MILWAUKEE -- Brewers second baseman Rickie Weeks reportedly has selected Greg Genske of Legacy Sports as his new agent, a step that at least opens the chance to re-ignite talks between the team and Weeks about a contract extension.

The Brewers had preliminary discussions with Weeks' former longtime agent, Lon Babby, but he left the business this summer to become president of the NBA's Phoenix Suns. The talks were put on hold while Weeks took his time choosing a new representative.

The Brewers' last communication with Genske was regarding CC Sabathia at the 2008 Winter Meetings in Las Vegas. Brewers general manager Doug Melvin has not year heard from Genske or his colleague, Ken Felder, regarding Weeks.

"I don't have a feel for it now," Melvin said. "With it being so close, we will probably just wait until the season ends."

Weeks launched his 24th homer of the year on Tuesday night against the Dodgers.

Macha juggling center fielders

MILWAUKEE -- Carlos Gomez was activated from the disabled list on Tuesday and reiterated that he wants to be the Brewers' starting center fielder.

What did manager Ken Macha think of that?

"I'll just say: That's interesting," Macha said.

Gomez was in right field on Tuesday because the Brewers' athletic trainers wanted Corey Hart to take one more day to rest his sore right hamstring. The center fielder was rookie Lorenzo Cain, who has made the most of an opportunity that opened when Gomez was hit in the head by a pitch on Aug. 3 in Chicago.

Entering play Tuesday, Cain had a .333 batting average and a .377 on-base percentage in 48 at-bats. Gomez had a .228 batting average and a .286 on-base percentage in 246 at-bats.

Macha said playing time would go to whomever is playing best. He'll have to juggle Cain, Gomez and recently-acquired Chris Dickerson in center field between left fielder Ryan Braun and right fielder Hart.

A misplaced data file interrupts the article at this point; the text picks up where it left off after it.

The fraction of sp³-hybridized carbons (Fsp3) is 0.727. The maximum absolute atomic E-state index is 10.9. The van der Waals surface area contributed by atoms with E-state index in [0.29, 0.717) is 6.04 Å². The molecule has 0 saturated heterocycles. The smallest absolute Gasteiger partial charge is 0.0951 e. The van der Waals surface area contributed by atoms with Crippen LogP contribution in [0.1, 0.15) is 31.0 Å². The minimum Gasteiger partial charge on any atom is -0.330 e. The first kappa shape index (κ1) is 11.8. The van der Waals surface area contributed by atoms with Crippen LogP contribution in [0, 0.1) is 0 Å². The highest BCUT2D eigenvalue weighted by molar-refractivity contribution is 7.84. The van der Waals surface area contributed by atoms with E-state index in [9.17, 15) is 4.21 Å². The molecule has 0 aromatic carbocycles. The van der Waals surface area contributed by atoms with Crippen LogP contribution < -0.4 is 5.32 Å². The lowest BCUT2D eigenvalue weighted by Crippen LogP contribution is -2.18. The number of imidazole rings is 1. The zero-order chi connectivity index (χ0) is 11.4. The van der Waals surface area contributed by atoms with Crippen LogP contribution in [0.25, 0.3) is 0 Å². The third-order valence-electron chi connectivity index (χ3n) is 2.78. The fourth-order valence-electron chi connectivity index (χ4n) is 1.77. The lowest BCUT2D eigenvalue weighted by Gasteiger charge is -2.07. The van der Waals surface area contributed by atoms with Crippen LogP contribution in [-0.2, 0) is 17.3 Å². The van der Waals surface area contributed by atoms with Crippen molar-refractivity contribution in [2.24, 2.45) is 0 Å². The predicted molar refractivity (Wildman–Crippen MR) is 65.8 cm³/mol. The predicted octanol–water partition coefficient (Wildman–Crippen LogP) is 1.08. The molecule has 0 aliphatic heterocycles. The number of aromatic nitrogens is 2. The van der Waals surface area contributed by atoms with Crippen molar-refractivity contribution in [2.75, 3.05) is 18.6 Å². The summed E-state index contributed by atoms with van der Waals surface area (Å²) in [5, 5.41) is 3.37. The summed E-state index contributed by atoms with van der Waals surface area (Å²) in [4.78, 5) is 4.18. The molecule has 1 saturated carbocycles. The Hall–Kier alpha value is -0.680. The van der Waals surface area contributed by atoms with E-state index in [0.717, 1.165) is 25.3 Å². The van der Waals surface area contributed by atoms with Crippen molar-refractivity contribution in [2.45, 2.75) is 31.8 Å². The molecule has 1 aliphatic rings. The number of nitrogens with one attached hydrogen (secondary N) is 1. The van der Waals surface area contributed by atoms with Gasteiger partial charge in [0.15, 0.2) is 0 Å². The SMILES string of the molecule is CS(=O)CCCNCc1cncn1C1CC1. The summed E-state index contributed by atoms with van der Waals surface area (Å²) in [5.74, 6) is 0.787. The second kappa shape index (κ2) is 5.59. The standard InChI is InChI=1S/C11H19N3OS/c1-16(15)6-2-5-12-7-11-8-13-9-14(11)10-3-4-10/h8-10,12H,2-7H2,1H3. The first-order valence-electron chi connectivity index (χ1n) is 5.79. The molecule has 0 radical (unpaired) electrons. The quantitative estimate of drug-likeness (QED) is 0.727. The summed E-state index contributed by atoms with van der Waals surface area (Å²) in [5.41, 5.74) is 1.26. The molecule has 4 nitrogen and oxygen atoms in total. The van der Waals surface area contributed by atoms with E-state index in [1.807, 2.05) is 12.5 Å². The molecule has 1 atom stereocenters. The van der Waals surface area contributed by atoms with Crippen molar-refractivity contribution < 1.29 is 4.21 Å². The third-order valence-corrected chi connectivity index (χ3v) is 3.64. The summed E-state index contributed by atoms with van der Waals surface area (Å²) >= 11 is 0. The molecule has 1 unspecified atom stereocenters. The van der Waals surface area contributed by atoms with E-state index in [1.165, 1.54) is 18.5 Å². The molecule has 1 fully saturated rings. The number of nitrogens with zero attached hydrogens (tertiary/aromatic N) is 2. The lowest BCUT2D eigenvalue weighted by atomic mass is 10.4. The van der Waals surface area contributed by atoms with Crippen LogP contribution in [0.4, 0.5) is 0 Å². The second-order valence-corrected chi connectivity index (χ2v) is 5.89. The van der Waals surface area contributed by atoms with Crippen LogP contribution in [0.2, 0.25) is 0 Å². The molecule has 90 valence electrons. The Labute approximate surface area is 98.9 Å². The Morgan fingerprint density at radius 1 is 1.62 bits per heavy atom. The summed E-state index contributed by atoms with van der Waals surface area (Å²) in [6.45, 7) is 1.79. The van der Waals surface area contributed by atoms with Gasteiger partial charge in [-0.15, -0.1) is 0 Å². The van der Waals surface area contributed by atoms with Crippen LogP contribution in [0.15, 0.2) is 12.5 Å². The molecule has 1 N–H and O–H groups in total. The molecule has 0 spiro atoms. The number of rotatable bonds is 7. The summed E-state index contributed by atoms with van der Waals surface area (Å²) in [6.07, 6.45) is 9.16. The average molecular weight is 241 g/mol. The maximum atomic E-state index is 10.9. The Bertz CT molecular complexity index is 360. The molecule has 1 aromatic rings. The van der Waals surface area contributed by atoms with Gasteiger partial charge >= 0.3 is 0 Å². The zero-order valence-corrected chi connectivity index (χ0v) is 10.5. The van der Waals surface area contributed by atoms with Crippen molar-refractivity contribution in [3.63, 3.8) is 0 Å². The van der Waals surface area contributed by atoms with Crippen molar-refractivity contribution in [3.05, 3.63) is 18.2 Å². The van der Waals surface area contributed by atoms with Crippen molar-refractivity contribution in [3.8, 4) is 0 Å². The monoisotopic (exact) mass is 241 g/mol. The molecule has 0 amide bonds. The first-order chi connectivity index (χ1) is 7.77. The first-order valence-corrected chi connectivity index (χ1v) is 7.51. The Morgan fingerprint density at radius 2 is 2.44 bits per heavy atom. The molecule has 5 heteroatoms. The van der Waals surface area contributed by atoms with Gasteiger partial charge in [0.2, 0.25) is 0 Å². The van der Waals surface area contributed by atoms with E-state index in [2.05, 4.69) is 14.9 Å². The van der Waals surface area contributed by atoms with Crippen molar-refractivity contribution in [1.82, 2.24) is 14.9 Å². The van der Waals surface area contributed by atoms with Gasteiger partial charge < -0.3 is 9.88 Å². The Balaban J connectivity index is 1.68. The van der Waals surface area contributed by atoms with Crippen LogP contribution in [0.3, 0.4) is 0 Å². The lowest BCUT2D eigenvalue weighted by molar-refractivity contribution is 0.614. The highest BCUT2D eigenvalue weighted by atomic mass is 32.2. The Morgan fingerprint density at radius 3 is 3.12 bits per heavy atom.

"Right now, Cain is in that spot," Macha said. "The way I do things, I'm not going to bury anybody. Cain will probably get a day off and somebody else will be in there playing. They'll get an opportunity to go out there and prove their worth. That's the way I operate."

Gomez told MLB.com over the weekend that, "I'm not a backup. I'm 24 years old. I'm the center fielder, and I have to take my job again."

He stood by that stance on Tuesday, telling the Milwaukee Journal-Sentinel, "I'm the best center fielder on the team."

The Brewers didn't need to make a corresponding roster move for Cain on Tuesday because they had already released reliever David Riske on Monday's day off. By the time Riske was let go, Gomez had already passed the series of Major League Baseball-mandated tests required of players who suffer concussions.

Yount stayed with Crew thanks to Selig

MILWAUKEE -- You can count the fact Robin Yount played all 20 of his Hall of Fame seasons with the Brewers among the legacies of club owner-turned-Major League Baseball Commissioner Bud Selig.

Yount was a free agent after winning his second American League MVP Award in 1989, and confirmed Tuesday after the Brewers unveiled a statue of Selig outside Miller Park that he was very close to signing somewhere else. That the Angels made Yount a strong offer was previously known, but one of the Brewers' unofficial historians on hand for Tuesday's event could not remember Yount ever acknowledging it before Tuesday.

"I was this close to going somewhere else," Yount said. "It had nothing to do with Milwaukee. The way things were playing out at that time, things were getting to the end and I wanted one more shot at possibly playing in that World Series. It just looked like the Angels were making a little bit better run at that than we could at that time. That was the only reason there was even consideration of it.

"But as it played out, this man right here," Yount said, pointing to Selig, "was stronger than any of the other things that were involved in making me stay. That's why I did. If it wasn't for this guy right here, I probably would have left."

Instead, Yount stayed and collected his 3,000th hit in a Brewers uniform three years later. He played with the Brewers through the end of 1993, was inducted into the National Baseball Hall of Fame in '99 and immortalized in bronze alongside Hank Aaron outside Miller Park in 2001.